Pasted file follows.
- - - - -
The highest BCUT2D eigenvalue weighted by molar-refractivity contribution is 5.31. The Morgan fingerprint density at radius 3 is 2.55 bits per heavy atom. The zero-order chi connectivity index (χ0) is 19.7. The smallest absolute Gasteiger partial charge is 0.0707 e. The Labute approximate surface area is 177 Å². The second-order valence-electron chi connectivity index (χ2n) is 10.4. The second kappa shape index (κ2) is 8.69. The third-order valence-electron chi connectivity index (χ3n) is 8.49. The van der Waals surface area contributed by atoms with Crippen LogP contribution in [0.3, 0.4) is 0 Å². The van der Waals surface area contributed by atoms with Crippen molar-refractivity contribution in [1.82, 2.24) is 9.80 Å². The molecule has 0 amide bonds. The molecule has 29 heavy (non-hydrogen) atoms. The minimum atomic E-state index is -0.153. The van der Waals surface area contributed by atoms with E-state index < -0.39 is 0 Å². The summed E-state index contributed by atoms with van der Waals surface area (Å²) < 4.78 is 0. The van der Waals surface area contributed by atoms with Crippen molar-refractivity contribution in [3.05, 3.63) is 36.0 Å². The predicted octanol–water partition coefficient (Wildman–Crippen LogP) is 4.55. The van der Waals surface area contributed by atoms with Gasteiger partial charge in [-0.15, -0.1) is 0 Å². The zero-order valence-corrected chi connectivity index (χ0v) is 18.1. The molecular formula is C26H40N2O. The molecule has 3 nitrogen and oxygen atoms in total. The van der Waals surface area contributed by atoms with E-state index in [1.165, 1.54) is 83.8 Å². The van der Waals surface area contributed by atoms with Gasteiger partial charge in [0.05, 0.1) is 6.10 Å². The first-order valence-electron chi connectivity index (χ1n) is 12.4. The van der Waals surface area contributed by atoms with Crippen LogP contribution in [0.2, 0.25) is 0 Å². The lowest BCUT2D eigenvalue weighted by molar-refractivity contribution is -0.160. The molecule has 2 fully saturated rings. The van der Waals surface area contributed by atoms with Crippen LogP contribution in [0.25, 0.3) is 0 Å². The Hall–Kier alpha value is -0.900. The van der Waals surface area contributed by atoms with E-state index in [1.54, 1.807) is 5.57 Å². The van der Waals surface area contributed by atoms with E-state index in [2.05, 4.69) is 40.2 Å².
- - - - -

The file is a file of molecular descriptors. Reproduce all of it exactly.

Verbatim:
The highest BCUT2D eigenvalue weighted by molar-refractivity contribution is 5.31. The Morgan fingerprint density at radius 3 is 2.55 bits per heavy atom. The zero-order chi connectivity index (χ0) is 19.7. The smallest absolute Gasteiger partial charge is 0.0707 e. The Labute approximate surface area is 177 Å². The second-order valence-electron chi connectivity index (χ2n) is 10.4. The second kappa shape index (κ2) is 8.69. The third-order valence-electron chi connectivity index (χ3n) is 8.49. The van der Waals surface area contributed by atoms with Crippen LogP contribution in [0.3, 0.4) is 0 Å². The van der Waals surface area contributed by atoms with Crippen molar-refractivity contribution in [1.82, 2.24) is 9.80 Å². The molecule has 0 amide bonds. The molecule has 29 heavy (non-hydrogen) atoms. The minimum atomic E-state index is -0.153. The van der Waals surface area contributed by atoms with E-state index < -0.39 is 0 Å². The summed E-state index contributed by atoms with van der Waals surface area (Å²) < 4.78 is 0. The van der Waals surface area contributed by atoms with Crippen molar-refractivity contribution in [3.05, 3.63) is 36.0 Å². The predicted octanol–water partition coefficient (Wildman–Crippen LogP) is 4.55. The van der Waals surface area contributed by atoms with Gasteiger partial charge in [-0.15, -0.1) is 0 Å². The zero-order valence-corrected chi connectivity index (χ0v) is 18.1. The molecular formula is C26H40N2O. The molecule has 3 nitrogen and oxygen atoms in total. The van der Waals surface area contributed by atoms with E-state index in [1.165, 1.54) is 83.8 Å². The van der Waals surface area contributed by atoms with Gasteiger partial charge in [0.05, 0.1) is 6.10 Å². The first-order valence-electron chi connectivity index (χ1n) is 12.4. The van der Waals surface area contributed by atoms with Crippen LogP contribution in [0.2, 0.25) is 0 Å². The lowest BCUT2D eigenvalue weighted by molar-refractivity contribution is -0.160. The molecule has 2 fully saturated rings. The van der Waals surface area contributed by atoms with Crippen LogP contribution in [0.25, 0.3) is 0 Å². The Hall–Kier alpha value is -0.900. The van der Waals surface area contributed by atoms with E-state index in [1.54, 1.807) is 5.57 Å². The van der Waals surface area contributed by atoms with E-state index in [2.05, 4.69) is 40.2 Å².